I don’t think I can call it my strength as such, but I am a very driven and ambitious person inherently, and I think inadvertently, that has become my strength over the years. Whatever I have achieved in my life as a choreographer in the entertainment business and the last 25 years as a fashion designer, is due to my ambitious drive and that I am almost never satisfied or content with my work. If you are not driven or focused and are not willing and able to deliver every single time, and slip up, there are a dime a dozen people ready and waiting to take your place. You have to keep at it constantly, be consistent and innovative and strive for new goals and benchmarks with each collection or outfit. Like in a Bollywood actor’s life, Friday is the most important day at the box office for every film of his to determine his value and worth, for a designer, it is every single time he makes an ensemble or puts a collection together for a showing. It is a constant endeavor every day.

Did you feel taller than Amitabh Bachchan, who was your showstopper, on your very well-attended commemorative show, Adhvan, in January?
I just felt completely humbled and I felt so blessed walking down the runway with him. I have worked with him on films like Waqt, Hum Kisi Ke Kum Nahin and Bade Miyan Chhote Miya and I can just say that there are no more men like him anymore. He is truly exceptional. He’s the only man I call Sir in the world.

Would you consider yourself among India’s top three talents in fashion?
I don’t know. There are far more commercially viable and well-known names in India’s flourishing fashion business than me and I have never measured my success with the strength of others’ success. There’s always someone ahead of you and there’s always someone behind you in the business. It depends on the perspective you see it from really.

Who, according to you, are the top designers of India?
Tarun Tahiliani, Sabyasachi, Anamika Khanna and Monisha Jaising.

Who were, and still are, your biggest supporters in your career path?
People like Hemant Trivedi, Mehr Jesia-Rampal, Priyanka Chopra, Malaika Arora-Khan, Kareena Kapoor-Khan in a big way, have supported me enormously, and still do, and are a very important part of my successful journey as a fashion designer and undoubtedly Salman Khan, without whom I don’t think I would be who I am today.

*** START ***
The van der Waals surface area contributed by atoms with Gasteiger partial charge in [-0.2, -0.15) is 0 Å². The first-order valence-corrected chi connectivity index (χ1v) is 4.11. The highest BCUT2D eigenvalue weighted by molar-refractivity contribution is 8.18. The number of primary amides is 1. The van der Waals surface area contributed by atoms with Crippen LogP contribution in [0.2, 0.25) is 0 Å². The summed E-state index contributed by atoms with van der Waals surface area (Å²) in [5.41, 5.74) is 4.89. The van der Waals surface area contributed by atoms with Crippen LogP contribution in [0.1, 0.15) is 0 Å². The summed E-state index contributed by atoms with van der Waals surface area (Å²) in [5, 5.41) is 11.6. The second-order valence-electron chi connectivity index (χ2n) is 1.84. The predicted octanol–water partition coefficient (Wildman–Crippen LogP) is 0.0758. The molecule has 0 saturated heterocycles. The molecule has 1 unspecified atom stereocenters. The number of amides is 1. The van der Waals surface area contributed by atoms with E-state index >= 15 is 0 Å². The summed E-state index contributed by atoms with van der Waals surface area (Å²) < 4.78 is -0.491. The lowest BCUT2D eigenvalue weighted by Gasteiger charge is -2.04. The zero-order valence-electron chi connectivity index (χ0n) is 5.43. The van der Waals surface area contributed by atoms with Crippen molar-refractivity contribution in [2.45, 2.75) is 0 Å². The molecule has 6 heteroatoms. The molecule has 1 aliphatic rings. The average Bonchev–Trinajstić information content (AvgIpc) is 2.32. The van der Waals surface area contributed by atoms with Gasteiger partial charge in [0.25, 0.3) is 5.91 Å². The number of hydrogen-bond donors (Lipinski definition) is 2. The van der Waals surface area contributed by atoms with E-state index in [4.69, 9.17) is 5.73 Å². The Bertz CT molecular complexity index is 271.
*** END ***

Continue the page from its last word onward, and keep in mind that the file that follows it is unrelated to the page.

How has Salman Khan impacted your career?
Whatever I am today is really because of Salman. He showed me a whole new world, when no one understood me. I worked with him for 13 years as a designer, and he gave me so much without expecting anything back. He gave me a standing in the entertainment business, his professional support and backing, and personal strength. When I wanted to quit choreography and go and study at the Fashion Institute of Design and Merchandising in Los Angeles, USA, he convinced me to stay back in India and helped me find a footing as a designer. He took me in all his film projects, and opened my first store in Mumbai. He was never selfish about anything, allowing me to work with other actors alongside working with him, not restraining my creative freedom, and gave me more than even I could imagine. Till today, there’s a picture of Salman that hangs in my cabin in my office. I am inspired by Salman and get this amazing positive energy from him, always. Salman is the older brother I never had. He made me travel worldwide with him and introduced me to people everywhere. In fact, the first time I traveled abroad was to Dubai with Salman! I had never sat in an aircraft before or had any idea of what a plane even looked like from the inside, and I had obviously never been outside India either. This is 30 years ago! It was a stage show Salman was doing back then that he had taken me for. Dubai was not even remotely like what it is today. It was on the verge of the modern and magical explosion that Dubai is today. Dubai feels like home to me and every time I travel to Dubai, it has a newer dimension to it.